BAT Zimbabwe says its contribution to public finances — by way of taxes — jumped 769 percent from $19,9 million last year to $173 million in the six months period to June 30, 2020.
The listed tobacco manufacturer contributes to Treasury through various taxes, including excise duty, corporate tax, value added tax, customs Duties, pay as you earn and withholding tax.
“The company’s contribution to the Zimbabwe Revenue Authority (ZIMRA) in taxes increased from $19.9 million in 2019 to $173 million for the period ended 30 June 2020,” said chairman Mr Lovemore Manatsa.
“The key contributors of the increase in tax were excise duty and corporate tax driven by the increases in selling prices and profit before tax.”
This was notwithstanding depressed output over the period under review as the company felt the impact of the Covid-19 pandemic.
For the six months under review, BAT Zimbabwe reported a 3 percent decline in total sales volumes from the prior comparable period, largely attributable to “shrinking consumer disposable incomes and the impact of the Covid-19 pandemic lockdown,” said Mr Manatsa.
“This affected the movements of people and their normal way of life such as visiting recreational facilities, where our products are normally consumed.
“The premium Brand, Dunhill, returned to the market as the company was now able to import the brand and consequently it recorded a significant increase of 184 percent versus the same period in prior year.
In the aspirational premium segment, Newbury volumes, declined by 10 percent whilst the value for money segment, (Madison and Everest) and low value for money brand (Ascot), recorded a 1 percent increase and 40 percent decrease respectively.
“These movements were driven by shrinking consumer disposable incomes due to the challenging economic environment and the Covid-19 pandemic’s impact on sales.”
But despite the lower volumes, the group performed better in financial terms.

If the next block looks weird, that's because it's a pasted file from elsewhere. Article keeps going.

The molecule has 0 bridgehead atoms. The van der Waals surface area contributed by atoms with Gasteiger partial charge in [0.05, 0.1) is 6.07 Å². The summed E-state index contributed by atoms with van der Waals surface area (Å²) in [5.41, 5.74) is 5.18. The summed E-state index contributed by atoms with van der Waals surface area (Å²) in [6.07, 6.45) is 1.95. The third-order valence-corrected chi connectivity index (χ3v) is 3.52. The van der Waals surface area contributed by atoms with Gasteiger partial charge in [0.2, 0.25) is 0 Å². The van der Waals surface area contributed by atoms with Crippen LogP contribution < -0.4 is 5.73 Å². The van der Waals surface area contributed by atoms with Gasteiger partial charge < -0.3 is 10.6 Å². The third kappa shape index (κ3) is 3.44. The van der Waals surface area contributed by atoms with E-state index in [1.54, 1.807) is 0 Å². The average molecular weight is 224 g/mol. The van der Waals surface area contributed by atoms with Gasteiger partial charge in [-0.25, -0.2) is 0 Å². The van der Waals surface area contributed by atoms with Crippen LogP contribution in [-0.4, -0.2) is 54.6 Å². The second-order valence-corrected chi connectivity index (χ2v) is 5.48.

Group revenues for the period under review rose 20 percent from $341.6 million to $410.5 million, compared to same period in 2019.
“The increase in revenue was driven by price increases taken during the period as well as revenue generated from the export of cut-rag,” said Mr Manatsa.
“These two factors resulted in a gross profit increase of $49.6 million compared to the same period in 2019.”
The group’s selling and marketing costs decreased by $0,2 million compared to same period in prior year, driven by “route to market initiatives aimed at managing the company’s distribution costs.”
Administrative expenses were $17 million (or 35 percent) lower than the same period in prior year, driven by the business’s ongoing cost saving initiatives. Other losses increased by $116.4 million due to foreign exchange losses on liabilities driven by the devaluation in the Zimbabwe dollar against major trading currencies.
Resultantly, operating profit was 498 percent higher compared the same period last year.
Net profit attributable to shareholders for the period under review was $73.7 million compared to a net loss of $18.8 million in the same period in prior year, a 492 percent increase.
Earnings per share increased to $3.58 from $0.91 generated in the same period in 2019.
Cash generated from operations was a negative $13.1 million “as a result of a significant increase in trade and other receivables due to prepayments to purchase leaf and an increased debtors’ book as a result of price increases taken during the period,” said the group.
Meanwhile, the company did not declare an interim dividend for the period under review on the basis of need to re-invest capital.